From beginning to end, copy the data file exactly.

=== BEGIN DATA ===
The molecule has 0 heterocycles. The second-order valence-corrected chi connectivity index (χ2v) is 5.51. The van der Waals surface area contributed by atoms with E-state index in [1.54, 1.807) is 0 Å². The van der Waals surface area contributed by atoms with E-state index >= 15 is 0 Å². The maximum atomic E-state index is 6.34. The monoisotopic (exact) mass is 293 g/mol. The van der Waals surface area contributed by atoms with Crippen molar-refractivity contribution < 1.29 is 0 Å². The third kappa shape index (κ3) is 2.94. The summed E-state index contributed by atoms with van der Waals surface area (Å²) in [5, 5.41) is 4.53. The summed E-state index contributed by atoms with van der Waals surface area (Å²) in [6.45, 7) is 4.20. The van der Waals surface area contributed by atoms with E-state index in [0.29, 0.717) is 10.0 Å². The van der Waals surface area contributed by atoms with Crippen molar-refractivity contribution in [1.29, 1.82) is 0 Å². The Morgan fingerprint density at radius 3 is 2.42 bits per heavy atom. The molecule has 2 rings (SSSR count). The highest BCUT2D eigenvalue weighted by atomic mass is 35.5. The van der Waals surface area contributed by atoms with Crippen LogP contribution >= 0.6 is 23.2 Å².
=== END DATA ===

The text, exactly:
The molecule has 0 heterocycles. The second-order valence-corrected chi connectivity index (χ2v) is 5.51. The van der Waals surface area contributed by atoms with E-state index in [1.54, 1.807) is 0 Å². The van der Waals surface area contributed by atoms with E-state index >= 15 is 0 Å². The maximum atomic E-state index is 6.34. The monoisotopic (exact) mass is 293 g/mol. The van der Waals surface area contributed by atoms with Crippen molar-refractivity contribution < 1.29 is 0 Å². The third kappa shape index (κ3) is 2.94. The summed E-state index contributed by atoms with van der Waals surface area (Å²) in [5, 5.41) is 4.53. The summed E-state index contributed by atoms with van der Waals surface area (Å²) in [6.45, 7) is 4.20. The van der Waals surface area contributed by atoms with E-state index in [0.29, 0.717) is 10.0 Å². The van der Waals surface area contributed by atoms with Crippen molar-refractivity contribution in [1.29, 1.82) is 0 Å². The Morgan fingerprint density at radius 3 is 2.42 bits per heavy atom. The molecule has 2 rings (SSSR count). The highest BCUT2D eigenvalue weighted by atomic mass is 35.5. The van der Waals surface area contributed by atoms with Crippen LogP contribution >= 0.6 is 23.2 Å².